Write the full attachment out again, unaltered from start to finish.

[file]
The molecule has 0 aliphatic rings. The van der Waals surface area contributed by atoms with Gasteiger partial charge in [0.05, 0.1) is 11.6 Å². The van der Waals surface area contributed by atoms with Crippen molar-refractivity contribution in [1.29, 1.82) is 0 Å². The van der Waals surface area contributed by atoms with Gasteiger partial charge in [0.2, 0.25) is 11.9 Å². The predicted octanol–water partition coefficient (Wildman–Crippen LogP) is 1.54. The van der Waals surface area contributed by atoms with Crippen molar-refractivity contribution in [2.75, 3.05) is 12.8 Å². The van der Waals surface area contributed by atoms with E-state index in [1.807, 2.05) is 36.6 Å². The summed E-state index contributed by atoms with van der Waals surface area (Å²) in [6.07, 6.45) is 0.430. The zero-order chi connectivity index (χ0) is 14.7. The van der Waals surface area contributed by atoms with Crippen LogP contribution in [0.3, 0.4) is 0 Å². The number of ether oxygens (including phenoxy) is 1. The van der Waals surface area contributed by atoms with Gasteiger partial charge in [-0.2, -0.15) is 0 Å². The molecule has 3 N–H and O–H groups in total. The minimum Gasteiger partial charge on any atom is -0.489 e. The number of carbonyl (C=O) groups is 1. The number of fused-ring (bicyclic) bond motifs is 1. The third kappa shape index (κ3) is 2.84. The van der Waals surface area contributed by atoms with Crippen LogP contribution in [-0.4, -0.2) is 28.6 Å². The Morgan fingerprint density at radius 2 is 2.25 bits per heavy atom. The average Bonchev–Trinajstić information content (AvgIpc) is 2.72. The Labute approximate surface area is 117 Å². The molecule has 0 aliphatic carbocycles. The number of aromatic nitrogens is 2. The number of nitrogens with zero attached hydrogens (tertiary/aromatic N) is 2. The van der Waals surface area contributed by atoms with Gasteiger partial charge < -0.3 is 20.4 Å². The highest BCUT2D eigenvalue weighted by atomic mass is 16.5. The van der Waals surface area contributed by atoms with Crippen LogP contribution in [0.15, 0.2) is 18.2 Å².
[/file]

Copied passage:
The molecule has 0 aliphatic rings. The van der Waals surface area contributed by atoms with Gasteiger partial charge in [0.05, 0.1) is 11.6 Å². The van der Waals surface area contributed by atoms with Crippen molar-refractivity contribution in [1.29, 1.82) is 0 Å². The van der Waals surface area contributed by atoms with Gasteiger partial charge in [0.2, 0.25) is 11.9 Å². The predicted octanol–water partition coefficient (Wildman–Crippen LogP) is 1.54. The van der Waals surface area contributed by atoms with Crippen molar-refractivity contribution in [2.75, 3.05) is 12.8 Å². The van der Waals surface area contributed by atoms with E-state index in [1.807, 2.05) is 36.6 Å². The summed E-state index contributed by atoms with van der Waals surface area (Å²) in [6.07, 6.45) is 0.430. The zero-order chi connectivity index (χ0) is 14.7. The van der Waals surface area contributed by atoms with Crippen LogP contribution in [0.3, 0.4) is 0 Å². The number of ether oxygens (including phenoxy) is 1. The van der Waals surface area contributed by atoms with Gasteiger partial charge in [-0.2, -0.15) is 0 Å². The molecule has 3 N–H and O–H groups in total. The minimum Gasteiger partial charge on any atom is -0.489 e. The number of carbonyl (C=O) groups is 1. The number of fused-ring (bicyclic) bond motifs is 1. The third kappa shape index (κ3) is 2.84. The van der Waals surface area contributed by atoms with Crippen LogP contribution in [-0.4, -0.2) is 28.6 Å². The Morgan fingerprint density at radius 2 is 2.25 bits per heavy atom. The average Bonchev–Trinajstić information content (AvgIpc) is 2.72. The Labute approximate surface area is 117 Å². The molecule has 0 aliphatic carbocycles. The number of aromatic nitrogens is 2. The number of nitrogens with zero attached hydrogens (tertiary/aromatic N) is 2. The van der Waals surface area contributed by atoms with Gasteiger partial charge < -0.3 is 20.4 Å². The highest BCUT2D eigenvalue weighted by atomic mass is 16.5. The van der Waals surface area contributed by atoms with Crippen LogP contribution in [0.15, 0.2) is 18.2 Å².